Celebrating Black History

Honoring Contemporary Black Women

Screenwriter, Director,Producer

 Lena Waithe

Lena D. Waithe 

Lena Waithe was born on May 17, 1984 in Chicago, Illinois, USA. She is known for her work on The Real World (1992), Hello Cupid (2013) and Save Me (2011). She has worked on The CW’s Girlfriends, The Secret Life of Bees, Notorious, and I Will Follow. She’s a staff writer on Nickelodeon’s How to Rock, writer of the viral video Sh*t Black Girls Say, director of shorts and web series including Save Me, Body of a Barbie, and Toy, and co-founder of the newly-minted Table Read Initiative at WGA West. And recently, she debuted as a film producer with the forthcoming independent feature, Dear White People.

She is a 2006 graduate of Columbia College in Chicago where she studied Writing and Television Producing.


Shonda Rhimes 

Shonda Lynn Rhimes (born January 13, 1970) is a screenwriter, director, and producer. Rhimes is best known as the creator, head writer, executive producer and showrunner of the medical drama television series Grey’s Anatomy, its spin-off Private Practice and political thriller series Scandal. In May 2007, Rhimes was named one of TIME magazine’s 100 people who help shape the world. Rhimes was an executive producer for the medical drama series Off the Map which aired on ABC for one season in 2011. Rhimes serves as executive producer for ABC’s new legal series How to Get Away with Murder, which debuted September 25, 2014.

Rhimes was born in Chicago, Illinois to Vera, a university administrator and Ilee Rhimes, a college professor. Her mother attended college while raising six children and earned a Ph.D. in educational administration in 1991; her father, who has an MBA, is currently the chief information officer at the University of Southern California.

Rhimes lived in Park Forest South (now University Park, Illinois), with two older brothers and three older sisters. She has said she exhibited an early affinity for storytelling and that her time spent as a hospital volunteer while in high school sparked an interest in hospital environments. She attended Marian Catholic High School in Chicago Heights, Illinois, before enrolling at Dartmouth College, where she majored in English and film studies and earned her bachelor’s degree in 1991. At Dartmouth, she joined the Black Underground Theater Association and divided her time between directing and performing in student productions and fiction.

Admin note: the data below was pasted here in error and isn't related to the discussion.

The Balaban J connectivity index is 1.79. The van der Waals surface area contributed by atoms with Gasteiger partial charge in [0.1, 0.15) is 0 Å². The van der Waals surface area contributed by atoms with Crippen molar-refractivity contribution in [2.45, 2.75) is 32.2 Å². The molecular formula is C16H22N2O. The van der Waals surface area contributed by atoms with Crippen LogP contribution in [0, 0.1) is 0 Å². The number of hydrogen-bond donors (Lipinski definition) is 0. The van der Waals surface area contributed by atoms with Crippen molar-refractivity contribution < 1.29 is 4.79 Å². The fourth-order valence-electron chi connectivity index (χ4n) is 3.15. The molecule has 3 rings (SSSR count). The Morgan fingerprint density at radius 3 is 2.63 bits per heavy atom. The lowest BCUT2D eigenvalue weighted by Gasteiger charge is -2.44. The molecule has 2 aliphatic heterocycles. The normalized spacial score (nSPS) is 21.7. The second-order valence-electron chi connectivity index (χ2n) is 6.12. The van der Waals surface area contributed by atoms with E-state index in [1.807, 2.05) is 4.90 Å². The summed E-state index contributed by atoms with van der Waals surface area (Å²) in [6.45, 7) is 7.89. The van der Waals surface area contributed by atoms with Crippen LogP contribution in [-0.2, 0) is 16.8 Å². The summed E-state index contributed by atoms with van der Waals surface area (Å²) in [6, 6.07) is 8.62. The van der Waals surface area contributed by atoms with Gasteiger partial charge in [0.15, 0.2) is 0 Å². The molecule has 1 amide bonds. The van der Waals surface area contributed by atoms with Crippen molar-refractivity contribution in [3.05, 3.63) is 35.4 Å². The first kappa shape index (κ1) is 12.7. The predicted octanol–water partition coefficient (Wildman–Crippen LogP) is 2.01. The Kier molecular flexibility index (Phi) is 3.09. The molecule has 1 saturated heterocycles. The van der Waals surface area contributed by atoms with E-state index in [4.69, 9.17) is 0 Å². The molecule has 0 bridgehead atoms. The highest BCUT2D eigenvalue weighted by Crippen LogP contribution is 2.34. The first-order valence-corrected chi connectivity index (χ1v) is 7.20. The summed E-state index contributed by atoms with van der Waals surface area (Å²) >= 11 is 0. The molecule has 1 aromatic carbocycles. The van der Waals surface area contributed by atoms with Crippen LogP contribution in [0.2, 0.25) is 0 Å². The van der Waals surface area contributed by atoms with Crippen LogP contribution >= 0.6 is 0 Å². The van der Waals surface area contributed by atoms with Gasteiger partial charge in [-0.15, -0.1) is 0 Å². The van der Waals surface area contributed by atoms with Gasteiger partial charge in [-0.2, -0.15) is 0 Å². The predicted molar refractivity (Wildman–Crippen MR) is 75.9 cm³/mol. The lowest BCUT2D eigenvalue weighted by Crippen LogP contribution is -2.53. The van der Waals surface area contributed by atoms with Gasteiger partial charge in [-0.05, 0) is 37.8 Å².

She wrote for the college newspaper. After college, she relocated to San Francisco with an older sibling and worked in advertising at McCann Erickson. She subsequently relocated to Los Angeles to attend the University of Southern California to study screenwriting. While at USC, Debra Martin Chase hired her as an intern and Rhimes credits her early success in part to mentors like a prominent African-American producer, who hired her as an intern at Denzel Washington’s production company Mundy Lane Entertainment. Chase would later serve as a mentor to Rhimes and work together on The Princess Diaries 2. Rhimes was ranked at the top of her class and earned the Gary Rosenberg Writing Fellowship. She obtained a Master of Fine Arts degree from U.S.C.’s School of Cinema-Television.

Isa Rae

Issa Rae 

Issa Rae is an American actress and writer. She is the creator of the YouTube workplace-comedy series Awkward Black Girl as well as Ratchet Piece Theater, The “F” Word, and The Choir. Since the premiere of Awkward Black Girl in 2011, Rae’s shows have garnered over 20 million views and over 180,000 subscribers on YouTube.

As a child, Rae lived in Potomac, Maryland, where she grew up with “things that aren’t considered ‘black,’ like the swim team and street hockey and Passover dinners with Jewish best friends.” When she was in sixth grade, her family moved to Los Angeles and enrolled her in a predominantly black middle school where she was “berated for ‘acting white'” and initially found it difficult to “fit into this ‘blackness’ I was supposed to be.”

Rae attended Stanford University and graduated in 2007. As a college student, she made music videos, wrote and directed plays, and created a mock reality series called Dorm Diaries for fun. It was at Stanford that she met Tracy Oliver, who helped produce Awkward Black Girl and starred on the show as Nina. The two started taking classes together at the New York Film Academy.

After graduation, Rae worked odd jobs and at one point was struggling between business school and law school, but abandoned both ideas when Awkward Black Girl started taking off.


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